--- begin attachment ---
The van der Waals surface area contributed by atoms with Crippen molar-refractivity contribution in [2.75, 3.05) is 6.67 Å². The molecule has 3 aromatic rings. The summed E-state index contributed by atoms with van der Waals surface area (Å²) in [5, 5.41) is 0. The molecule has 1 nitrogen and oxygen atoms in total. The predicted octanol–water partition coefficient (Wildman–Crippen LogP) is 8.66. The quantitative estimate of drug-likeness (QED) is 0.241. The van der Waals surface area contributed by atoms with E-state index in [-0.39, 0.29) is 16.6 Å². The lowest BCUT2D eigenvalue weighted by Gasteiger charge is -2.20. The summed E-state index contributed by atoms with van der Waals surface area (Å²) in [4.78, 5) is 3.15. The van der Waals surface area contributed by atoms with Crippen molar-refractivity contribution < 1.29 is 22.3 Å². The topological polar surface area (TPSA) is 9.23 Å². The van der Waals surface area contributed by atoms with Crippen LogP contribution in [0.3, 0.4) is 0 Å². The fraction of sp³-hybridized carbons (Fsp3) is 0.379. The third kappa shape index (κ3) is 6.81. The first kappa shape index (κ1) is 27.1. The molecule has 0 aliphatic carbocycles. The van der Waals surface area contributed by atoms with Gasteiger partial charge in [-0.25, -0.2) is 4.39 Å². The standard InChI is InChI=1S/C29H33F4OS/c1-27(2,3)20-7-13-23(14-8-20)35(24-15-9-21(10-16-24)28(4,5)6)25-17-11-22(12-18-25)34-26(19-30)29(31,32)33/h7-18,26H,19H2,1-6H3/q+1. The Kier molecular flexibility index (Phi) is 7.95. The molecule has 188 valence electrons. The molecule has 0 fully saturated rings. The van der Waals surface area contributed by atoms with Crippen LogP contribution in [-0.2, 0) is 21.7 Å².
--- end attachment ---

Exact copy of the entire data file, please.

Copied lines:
The van der Waals surface area contributed by atoms with Crippen molar-refractivity contribution in [2.75, 3.05) is 6.67 Å². The molecule has 3 aromatic rings. The summed E-state index contributed by atoms with van der Waals surface area (Å²) in [5, 5.41) is 0. The molecule has 1 nitrogen and oxygen atoms in total. The predicted octanol–water partition coefficient (Wildman–Crippen LogP) is 8.66. The quantitative estimate of drug-likeness (QED) is 0.241. The van der Waals surface area contributed by atoms with E-state index in [-0.39, 0.29) is 16.6 Å². The lowest BCUT2D eigenvalue weighted by Gasteiger charge is -2.20. The summed E-state index contributed by atoms with van der Waals surface area (Å²) in [4.78, 5) is 3.15. The van der Waals surface area contributed by atoms with Crippen molar-refractivity contribution < 1.29 is 22.3 Å². The topological polar surface area (TPSA) is 9.23 Å². The van der Waals surface area contributed by atoms with Crippen LogP contribution in [0.3, 0.4) is 0 Å². The fraction of sp³-hybridized carbons (Fsp3) is 0.379. The third kappa shape index (κ3) is 6.81. The first kappa shape index (κ1) is 27.1. The molecule has 0 aliphatic carbocycles. The van der Waals surface area contributed by atoms with Gasteiger partial charge in [-0.25, -0.2) is 4.39 Å². The standard InChI is InChI=1S/C29H33F4OS/c1-27(2,3)20-7-13-23(14-8-20)35(24-15-9-21(10-16-24)28(4,5)6)25-17-11-22(12-18-25)34-26(19-30)29(31,32)33/h7-18,26H,19H2,1-6H3/q+1. The Kier molecular flexibility index (Phi) is 7.95. The molecule has 188 valence electrons. The molecule has 0 fully saturated rings. The van der Waals surface area contributed by atoms with Crippen LogP contribution in [-0.2, 0) is 21.7 Å².